Friday, February 24, 2017

MLM and Confirmation Bias

Today's blog post is about the concept of confirmation bias. This idea stems from the inappropriate or negligent strategy utilized to ascertain an answer to a question. Confirmation bias comes up frequently in science when people are attempting to find a desirable result in an experiment, and will sometimes grasp at straws or invent a conclusion. The same can also be applied to MLM as people attempt to prove the efficacy of MLM through faulty means.

Confirmation Bias: Confirmation bias, also called confirmatory bias or myside bias, is the tendency to search for, interpret, favor, and recall information in a way that confirms one's preexisting beliefs or hypotheses, while giving disproportionately less consideration to alternative possibilities. It is a type of cognitive bias and a systematic error of inductive reasoning. People display this bias when they gather or remember information selectively, or when they interpret it in a biased way. The effect is stronger for emotionally charged issues and for deeply entrenched beliefs. People also tend to interpret ambiguous evidence as supporting their existing position. Biased search, interpretation and memory have been invoked to explain attitude polarization (when a disagreement becomes more extreme even though the different parties are exposed to the same evidence), belief perseverance (when beliefs persist after the evidence for them is shown to be false), the irrational primacy effect (a greater reliance on information encountered early in a series) and illusory correlation (when people falsely perceive an association between two events or situations). 


According to the Wikipedia definition, here are some of the methods MLMs use that would be considered confirmation bias:

1. If someone has a question about a particular part of MLM, for instance the expected amount of income a distributor can generate, MLMs will not talk about the income disclosure agreement. Instead, an MLMer might show pictures of flashy cars, mansions, boats, and money, which is misleading at best because only a fraction of 1% ever attain that kind of wealth. They decide to ignore the statistics, which have been designed to show the actual expectation of monthly and annual income.

2. MLMs utilize wholesome values to imply it is genuine and legitimate. MLMers will suggest the business has veracity because they are devout Christians, believe in matrimony, or they may be charitable. While these can be great qualities, they have nothing to do with a business being legitimate. It is important to look to regulatory agencies, such as the FTC and the SEC for guidelines on what makes a business legitimate.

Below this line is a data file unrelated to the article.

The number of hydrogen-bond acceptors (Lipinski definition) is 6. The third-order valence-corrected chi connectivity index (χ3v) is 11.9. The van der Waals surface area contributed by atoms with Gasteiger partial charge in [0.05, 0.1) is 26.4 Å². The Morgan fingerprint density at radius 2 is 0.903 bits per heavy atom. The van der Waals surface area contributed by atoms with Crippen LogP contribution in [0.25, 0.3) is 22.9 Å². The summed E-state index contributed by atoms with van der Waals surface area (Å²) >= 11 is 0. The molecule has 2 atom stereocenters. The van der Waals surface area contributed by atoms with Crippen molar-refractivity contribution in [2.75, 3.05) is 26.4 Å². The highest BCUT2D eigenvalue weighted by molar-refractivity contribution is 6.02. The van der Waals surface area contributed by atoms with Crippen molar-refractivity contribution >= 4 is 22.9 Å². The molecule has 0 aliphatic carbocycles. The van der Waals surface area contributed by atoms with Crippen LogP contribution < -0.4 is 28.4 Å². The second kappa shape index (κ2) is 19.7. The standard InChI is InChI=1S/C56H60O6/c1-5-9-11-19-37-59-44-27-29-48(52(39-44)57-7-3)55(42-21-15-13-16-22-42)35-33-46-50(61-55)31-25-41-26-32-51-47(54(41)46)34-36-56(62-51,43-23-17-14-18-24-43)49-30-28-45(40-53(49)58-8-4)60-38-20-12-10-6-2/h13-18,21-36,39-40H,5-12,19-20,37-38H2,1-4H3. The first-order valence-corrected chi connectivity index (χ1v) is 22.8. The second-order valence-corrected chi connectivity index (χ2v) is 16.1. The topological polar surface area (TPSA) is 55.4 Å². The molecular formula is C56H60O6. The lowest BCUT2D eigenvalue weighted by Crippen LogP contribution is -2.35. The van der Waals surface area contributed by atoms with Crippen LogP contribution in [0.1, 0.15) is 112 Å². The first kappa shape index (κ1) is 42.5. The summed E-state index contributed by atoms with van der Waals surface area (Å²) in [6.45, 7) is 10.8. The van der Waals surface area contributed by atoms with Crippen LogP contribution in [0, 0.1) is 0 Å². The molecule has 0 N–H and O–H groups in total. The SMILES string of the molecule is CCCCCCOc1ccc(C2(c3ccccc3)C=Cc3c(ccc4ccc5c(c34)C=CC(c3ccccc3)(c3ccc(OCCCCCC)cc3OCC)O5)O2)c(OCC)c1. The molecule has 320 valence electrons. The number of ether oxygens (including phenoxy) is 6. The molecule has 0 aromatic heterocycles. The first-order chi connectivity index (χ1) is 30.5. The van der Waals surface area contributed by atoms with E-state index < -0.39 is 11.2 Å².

3. MLMs utilize ambiguous evidence very frequently. They suggest there are a lot of successful people and then fail to mention anyone, or if they do, they mention only a few of the top 1%. MLMers may suggest the industry is thriving or is a multi-billion dollar industry, but fail to note that it has far more members driving that total revenue over a billion than blue chip companies that are worth far more in comparison (this is another way of saying MLMs are inefficient). Finally, they may something such as, "The people that are successful are the people who put int he effort, and the people who quit didn't try hard enough". Well, that may be true for some, but for most they do try really hard and they still fail. This is again a point they tend to leave out of the conversation.

4. Attitude Polarization is very big in MLM. I have had many debates with MLMers about their businesses and how the statistics reflect a very poor performance. The responses are routinely bizarre and suggest, the statistics came from a flawed source (often they come from their own companies), the statistics don't accurately reflect the overall business (statistics are designed to take data and make inferences about the data gathered), statistics can't quantify individuals (similar to the last one), or statistics are not real evidence (meanwhile they will call upon their own statistics as long as they suit their cause). This has become a rampant problem for people that are disillusioned by thoughtspeak (Orwell). They cannot rationally look at evidence anymore and have utilized programmed cognitive dissonance to rationalize the dissenting information.